The Day Britain Died

Wednesday, February 2, 2000 by

As I may have said elsewhere, these are auspicious times.

The old order is dead. The new order is suffering a traumatic birth. In his book and TV series, Observer journalist Andrew Marr has captured a moment.

In programme one, recalling his middle-class Scottish childhood, Marr evoked the old sense of “Britishness” he was once taught, which has now faded into history. The whole programme was a fascinating journey of discovery, but a few moments stood out – the articulacy of Scottish football fans clearly surprised Marr, and showed the spread of anti-English feeling. The use of Catatonia’s howl of “Every day when I wake up, I thank the Lord I’m Welsh” over scenes of an Eisteddfod was a masterstroke – it underlined the way that Welshness is now defined simultaneously in ancient and modern terms, a nation more self-confident and at ease with itself than at any other time in living memory.

In programme two, mostly concerned with Britain’s integration in Europe, Marr dissected the essential difference between France and Britain – the French see themselves as Europeans and place great importance on “cultural identity” as a symbol of who they are, fearing globalisation and America, while the British love these standardising forces and continue to fear Europe. Its account of the effects of globalisation showed the impossibility of cultural isolation in the modern world, and, like Darcus Howe, Marr pointed out the irony that the Thatcher government, which promoted the restoration of old “British” values, introduced policies that brought on the now inevitable, unstoppable force of globalisation. In this context, right-wing voices like Peter Hitchens and Bernard Ingham seemed hopelessly out of time.

In programme three, Marr correctly identified the summer of 1977 as being one of the turning points in British history – a transitional period between the old monopoly Britishness and the current post-consensus age, as the celebrations for the Queen’s Silver Jubilee (an attempt to revive the universal self-confidence that had followed, and been encouraged by, her coronation in 1953) jarred badly with the punk movement, the decay of Callaghan’s Labour government and the rise of the National Front. As Billy Bragg said, it was then that the multi-cultural society we have now was painfully taking shape, and there was a succession of reactionary movements to prevent it – Thatcher being the last gasp of imperialism, desperately trying to throw a dead culture back into shape. Marr related modern-day rebellions, like the Poll Tax riots of 1990 which did so much to bring down Thatcher, back to peasant revolts, Chartism and the suffragettes, and currently identified the latter as the other great British tradition, a corrective to the vision of calm, quiet, “unchanging” rurality cherished by John Major. The scenes of environmental protest revealed the ever-strengthening backlash against big corporations, and the strength of anti-New Labour feeling among Britain’s rural tribes was revealed by scenes of a game fair in Yorkshire, and an interview with the organic farmer Robin Page, best known as presenter of One Man and His Dog, of all things.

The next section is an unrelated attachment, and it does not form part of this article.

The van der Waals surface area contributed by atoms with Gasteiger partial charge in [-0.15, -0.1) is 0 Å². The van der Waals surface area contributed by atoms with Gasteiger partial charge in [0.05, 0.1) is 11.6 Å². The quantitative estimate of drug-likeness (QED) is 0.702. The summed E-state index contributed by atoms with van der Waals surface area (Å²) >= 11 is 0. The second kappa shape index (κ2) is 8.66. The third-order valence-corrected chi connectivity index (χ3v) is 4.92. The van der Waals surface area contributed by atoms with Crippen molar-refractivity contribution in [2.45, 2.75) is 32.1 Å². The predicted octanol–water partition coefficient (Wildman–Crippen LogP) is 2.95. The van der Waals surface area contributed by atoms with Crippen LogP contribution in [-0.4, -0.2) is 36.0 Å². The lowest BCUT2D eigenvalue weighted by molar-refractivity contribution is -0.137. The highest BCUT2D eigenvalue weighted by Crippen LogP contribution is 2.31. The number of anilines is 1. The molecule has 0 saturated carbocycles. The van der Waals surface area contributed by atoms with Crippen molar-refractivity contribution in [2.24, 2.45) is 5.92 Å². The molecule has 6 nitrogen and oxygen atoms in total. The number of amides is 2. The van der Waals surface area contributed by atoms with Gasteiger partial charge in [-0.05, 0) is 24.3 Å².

Page may have seemed deeply intolerant, if not paranoid (he seemed convinced that New Labour had a gang of storm troopers who were waiting to kill him because he does not use the internet) but you only have to read about the hostile reception Blair received last week from certain West Country farmers, or scan the pro-hunting and anti-Blair editorials regularly published in the Telegraph and Mail, to realise that Page’s Britain retains its strength.

But, one suspects, it will not retain that strength forever. It was the scenes in Brick Lane which revealed most about the way this country is really going – where once we gave our culture to the world, now the world is giving its cultures to us, and changing us irrevocably. You feel that this Britain, with its ability to change and evolve, will outlast the Britain cherished by Page, which has developed an almost fetishistic attachment to its traditions, and now seems trapped by what it once was.

The Day Britain Died left no ultimate answers and plenty of questions – but that’s where Britain is at the moment. It presented an ultimate collision soon to come between two completely different ideas of “identity”. In years to come, I think people will look back to this programme as a snapshot of Britain at a crucial stage of transition.


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